Local economic development partnerships may have grants or money available for investment. The hurdle to overcome, is finding the right person to be the advocate for the airport. AOPA’s Airport Support Network (ASN) is positioned to be just that. Find out who that person is, and if your airport does not have an ASN volunteer, think about becoming that individual.

The easiest way for an airport to grow, or to become more visible as an economic driver in the community, is to become partnered with the community. Educate the local leaders, and show the real value of the airport to neighbors. Remember, airplane noise is usually the sound of progress. Of course, the stigma remains that airplanes are just for the rich, and we all know that is a false statement. Make aviation valuable to a local high school STEM program, turn interest into careers, and build up the airport community by being a good neighbor!

Another question we often field from members is how can my airport build more hangars? In short, the FAA does not consider hangar construction a priority project. Hangars can only be AIP eligible when all other airside safety related items have been addressed  – obstruction removal, pavements, lighting systems, etc.

Hangar construction becomes a local issue, and funding can be provided from the airport sponsor or from private investments. Many airports allow land leases, and private hangar construction on that leased public land. Reversionary clauses in those leases are commonplace and necessary for the airport sponsor to retain “exclusive rights” under the federal grant obligations. The basis is, the structure will become property of the airport sponsor at the end of the lease. Terms vary, but it is common to see 20 and 30-year leaseholds (with a lease extension or renewal in some cases). Some leases allow for the sale of the structure, or removal, but that is uncommon. If your airport is interested in this avenue, AOPA can help educate and provide resources on how this works and what FAA requirements may need to be met. The public-private partnership investment model is becoming more commonplace at airports and is common sense for sustainability of the airport.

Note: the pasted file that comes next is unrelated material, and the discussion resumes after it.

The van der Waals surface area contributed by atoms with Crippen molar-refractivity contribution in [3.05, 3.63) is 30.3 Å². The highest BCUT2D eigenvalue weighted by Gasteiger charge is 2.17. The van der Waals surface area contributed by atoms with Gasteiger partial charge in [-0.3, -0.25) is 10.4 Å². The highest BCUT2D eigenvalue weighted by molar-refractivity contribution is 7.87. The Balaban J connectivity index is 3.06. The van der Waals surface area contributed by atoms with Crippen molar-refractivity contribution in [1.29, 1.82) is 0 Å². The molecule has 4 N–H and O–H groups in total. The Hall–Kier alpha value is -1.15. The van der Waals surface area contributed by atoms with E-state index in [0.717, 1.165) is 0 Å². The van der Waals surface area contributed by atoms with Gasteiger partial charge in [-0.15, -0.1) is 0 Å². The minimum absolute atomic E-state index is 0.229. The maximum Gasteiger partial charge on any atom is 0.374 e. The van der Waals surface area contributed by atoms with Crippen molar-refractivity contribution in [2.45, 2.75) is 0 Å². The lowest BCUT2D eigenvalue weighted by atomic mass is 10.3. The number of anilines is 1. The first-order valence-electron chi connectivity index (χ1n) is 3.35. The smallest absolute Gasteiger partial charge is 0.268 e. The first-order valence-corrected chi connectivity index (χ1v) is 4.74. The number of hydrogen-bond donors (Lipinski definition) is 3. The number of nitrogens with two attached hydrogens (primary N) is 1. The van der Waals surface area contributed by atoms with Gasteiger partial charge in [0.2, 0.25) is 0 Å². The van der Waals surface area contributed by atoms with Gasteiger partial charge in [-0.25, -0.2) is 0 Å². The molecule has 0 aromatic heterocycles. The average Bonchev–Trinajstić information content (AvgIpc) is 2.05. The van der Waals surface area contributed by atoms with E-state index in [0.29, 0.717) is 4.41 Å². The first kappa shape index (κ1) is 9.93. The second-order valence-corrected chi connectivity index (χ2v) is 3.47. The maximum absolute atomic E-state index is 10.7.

T-hangars are also constructed and managed by third party investment, under similar lease terms as the private hangars. This may be a more cost-effective alternative for the tenant.

Again, these are all very general explanations of funding and investment sources. I would encourage you to contact me with specific questions related to the individual situation.

During the fall, I will be attending conferences in Indiana and Wisconsin. The Aviation Indiana Conference is held in Michigan City, October 15-16 at the Blue Chip Casino. The Wisconsin Airport Operations and Land Use Conference will be held October 29-30 at Hotel Mead, Wisconsin Rapids. AOPA will be presenting at both, so please say hello if you are attending!   

It is a privilege to be able to serve you and the GA community! (kyle.lewis@aopa.org)

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This entry was posted in AOPA, AOPA Great Lakes Report, Columns, Columns, Oct/Nov 2019 and tagged , , , , , , . Bookmark the permalink.